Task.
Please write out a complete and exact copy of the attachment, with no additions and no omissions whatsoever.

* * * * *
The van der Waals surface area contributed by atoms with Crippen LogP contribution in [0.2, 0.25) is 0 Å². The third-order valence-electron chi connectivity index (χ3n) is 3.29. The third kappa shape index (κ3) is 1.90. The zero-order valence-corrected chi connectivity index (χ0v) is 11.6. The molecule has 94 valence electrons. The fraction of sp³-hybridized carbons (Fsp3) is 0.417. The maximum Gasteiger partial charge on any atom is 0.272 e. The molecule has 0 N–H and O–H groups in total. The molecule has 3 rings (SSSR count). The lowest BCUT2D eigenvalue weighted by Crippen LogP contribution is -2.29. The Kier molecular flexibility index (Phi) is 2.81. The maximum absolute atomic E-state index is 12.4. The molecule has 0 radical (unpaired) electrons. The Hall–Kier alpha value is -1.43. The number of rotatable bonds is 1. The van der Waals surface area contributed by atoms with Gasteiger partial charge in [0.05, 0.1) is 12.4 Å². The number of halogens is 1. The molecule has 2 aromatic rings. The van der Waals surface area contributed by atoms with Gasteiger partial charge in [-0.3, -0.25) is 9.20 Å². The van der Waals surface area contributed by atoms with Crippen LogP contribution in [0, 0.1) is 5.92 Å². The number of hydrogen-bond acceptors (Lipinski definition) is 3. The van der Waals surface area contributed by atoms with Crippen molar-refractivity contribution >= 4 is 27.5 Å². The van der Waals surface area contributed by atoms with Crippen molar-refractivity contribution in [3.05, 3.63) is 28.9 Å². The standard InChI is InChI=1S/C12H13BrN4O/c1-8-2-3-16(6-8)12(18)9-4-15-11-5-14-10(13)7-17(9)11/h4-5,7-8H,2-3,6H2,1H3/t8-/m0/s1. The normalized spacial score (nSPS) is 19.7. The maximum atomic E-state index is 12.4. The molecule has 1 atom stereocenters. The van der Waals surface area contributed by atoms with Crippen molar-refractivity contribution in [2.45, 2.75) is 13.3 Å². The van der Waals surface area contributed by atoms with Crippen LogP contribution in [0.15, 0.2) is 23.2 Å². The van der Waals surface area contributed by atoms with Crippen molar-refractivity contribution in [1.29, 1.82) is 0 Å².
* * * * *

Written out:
The van der Waals surface area contributed by atoms with Crippen LogP contribution in [0.2, 0.25) is 0 Å². The third-order valence-electron chi connectivity index (χ3n) is 3.29. The third kappa shape index (κ3) is 1.90. The zero-order valence-corrected chi connectivity index (χ0v) is 11.6. The molecule has 94 valence electrons. The fraction of sp³-hybridized carbons (Fsp3) is 0.417. The maximum Gasteiger partial charge on any atom is 0.272 e. The molecule has 0 N–H and O–H groups in total. The molecule has 3 rings (SSSR count). The lowest BCUT2D eigenvalue weighted by Crippen LogP contribution is -2.29. The Kier molecular flexibility index (Phi) is 2.81. The maximum absolute atomic E-state index is 12.4. The molecule has 0 radical (unpaired) electrons. The Hall–Kier alpha value is -1.43. The number of rotatable bonds is 1. The van der Waals surface area contributed by atoms with Gasteiger partial charge in [0.05, 0.1) is 12.4 Å². The number of halogens is 1. The molecule has 2 aromatic rings. The van der Waals surface area contributed by atoms with Gasteiger partial charge in [-0.3, -0.25) is 9.20 Å². The van der Waals surface area contributed by atoms with Crippen LogP contribution in [0, 0.1) is 5.92 Å². The number of hydrogen-bond acceptors (Lipinski definition) is 3. The van der Waals surface area contributed by atoms with Crippen molar-refractivity contribution >= 4 is 27.5 Å². The van der Waals surface area contributed by atoms with Crippen molar-refractivity contribution in [3.05, 3.63) is 28.9 Å². The standard InChI is InChI=1S/C12H13BrN4O/c1-8-2-3-16(6-8)12(18)9-4-15-11-5-14-10(13)7-17(9)11/h4-5,7-8H,2-3,6H2,1H3/t8-/m0/s1. The normalized spacial score (nSPS) is 19.7. The maximum atomic E-state index is 12.4. The molecule has 1 atom stereocenters. The van der Waals surface area contributed by atoms with Crippen molar-refractivity contribution in [2.45, 2.75) is 13.3 Å². The van der Waals surface area contributed by atoms with Crippen LogP contribution in [0.15, 0.2) is 23.2 Å². The van der Waals surface area contributed by atoms with Crippen molar-refractivity contribution in [1.29, 1.82) is 0 Å².